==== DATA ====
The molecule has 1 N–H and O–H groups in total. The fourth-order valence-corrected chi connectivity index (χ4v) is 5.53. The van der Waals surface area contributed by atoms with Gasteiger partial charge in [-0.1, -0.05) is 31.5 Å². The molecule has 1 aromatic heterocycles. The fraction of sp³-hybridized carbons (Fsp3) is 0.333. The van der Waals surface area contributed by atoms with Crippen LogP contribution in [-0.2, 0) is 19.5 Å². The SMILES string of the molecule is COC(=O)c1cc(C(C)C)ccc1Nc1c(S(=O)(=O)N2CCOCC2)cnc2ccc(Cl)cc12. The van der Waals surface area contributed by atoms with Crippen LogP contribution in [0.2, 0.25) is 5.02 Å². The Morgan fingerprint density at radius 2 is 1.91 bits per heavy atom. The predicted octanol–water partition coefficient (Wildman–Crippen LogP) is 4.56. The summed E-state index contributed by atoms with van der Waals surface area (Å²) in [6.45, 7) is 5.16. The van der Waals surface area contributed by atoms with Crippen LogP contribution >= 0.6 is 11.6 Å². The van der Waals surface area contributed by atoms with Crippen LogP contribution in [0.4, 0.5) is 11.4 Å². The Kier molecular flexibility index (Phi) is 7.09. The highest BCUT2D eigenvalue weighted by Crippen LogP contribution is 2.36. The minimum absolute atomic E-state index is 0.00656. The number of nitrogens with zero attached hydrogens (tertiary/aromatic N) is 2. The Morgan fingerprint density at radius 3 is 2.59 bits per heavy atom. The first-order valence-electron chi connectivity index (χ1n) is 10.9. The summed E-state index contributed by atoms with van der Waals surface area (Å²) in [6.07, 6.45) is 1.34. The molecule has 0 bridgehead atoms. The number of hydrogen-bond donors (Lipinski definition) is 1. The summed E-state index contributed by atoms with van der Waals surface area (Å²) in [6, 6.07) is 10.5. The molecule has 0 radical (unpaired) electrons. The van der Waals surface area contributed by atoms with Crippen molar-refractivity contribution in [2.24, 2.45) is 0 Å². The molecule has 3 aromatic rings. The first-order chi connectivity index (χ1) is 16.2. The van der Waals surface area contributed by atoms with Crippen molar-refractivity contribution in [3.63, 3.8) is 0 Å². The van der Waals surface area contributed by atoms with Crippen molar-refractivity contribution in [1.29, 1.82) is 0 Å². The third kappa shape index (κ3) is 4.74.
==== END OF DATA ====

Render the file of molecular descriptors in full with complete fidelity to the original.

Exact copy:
The molecule has 1 N–H and O–H groups in total. The fourth-order valence-corrected chi connectivity index (χ4v) is 5.53. The van der Waals surface area contributed by atoms with Gasteiger partial charge in [-0.1, -0.05) is 31.5 Å². The molecule has 1 aromatic heterocycles. The fraction of sp³-hybridized carbons (Fsp3) is 0.333. The van der Waals surface area contributed by atoms with Crippen LogP contribution in [-0.2, 0) is 19.5 Å². The SMILES string of the molecule is COC(=O)c1cc(C(C)C)ccc1Nc1c(S(=O)(=O)N2CCOCC2)cnc2ccc(Cl)cc12. The van der Waals surface area contributed by atoms with Crippen LogP contribution in [0.2, 0.25) is 5.02 Å². The Morgan fingerprint density at radius 2 is 1.91 bits per heavy atom. The predicted octanol–water partition coefficient (Wildman–Crippen LogP) is 4.56. The summed E-state index contributed by atoms with van der Waals surface area (Å²) in [6.45, 7) is 5.16. The van der Waals surface area contributed by atoms with Crippen LogP contribution >= 0.6 is 11.6 Å². The van der Waals surface area contributed by atoms with Crippen LogP contribution in [0.4, 0.5) is 11.4 Å². The Kier molecular flexibility index (Phi) is 7.09. The highest BCUT2D eigenvalue weighted by Crippen LogP contribution is 2.36. The minimum absolute atomic E-state index is 0.00656. The number of nitrogens with zero attached hydrogens (tertiary/aromatic N) is 2. The Morgan fingerprint density at radius 3 is 2.59 bits per heavy atom. The first-order valence-electron chi connectivity index (χ1n) is 10.9. The summed E-state index contributed by atoms with van der Waals surface area (Å²) in [6.07, 6.45) is 1.34. The molecule has 0 bridgehead atoms. The number of hydrogen-bond donors (Lipinski definition) is 1. The summed E-state index contributed by atoms with van der Waals surface area (Å²) in [6, 6.07) is 10.5. The molecule has 0 radical (unpaired) electrons. The van der Waals surface area contributed by atoms with Crippen molar-refractivity contribution in [2.24, 2.45) is 0 Å². The molecule has 3 aromatic rings. The first-order chi connectivity index (χ1) is 16.2. The van der Waals surface area contributed by atoms with Crippen molar-refractivity contribution in [3.63, 3.8) is 0 Å². The van der Waals surface area contributed by atoms with Crippen molar-refractivity contribution in [1.29, 1.82) is 0 Å². The third kappa shape index (κ3) is 4.74.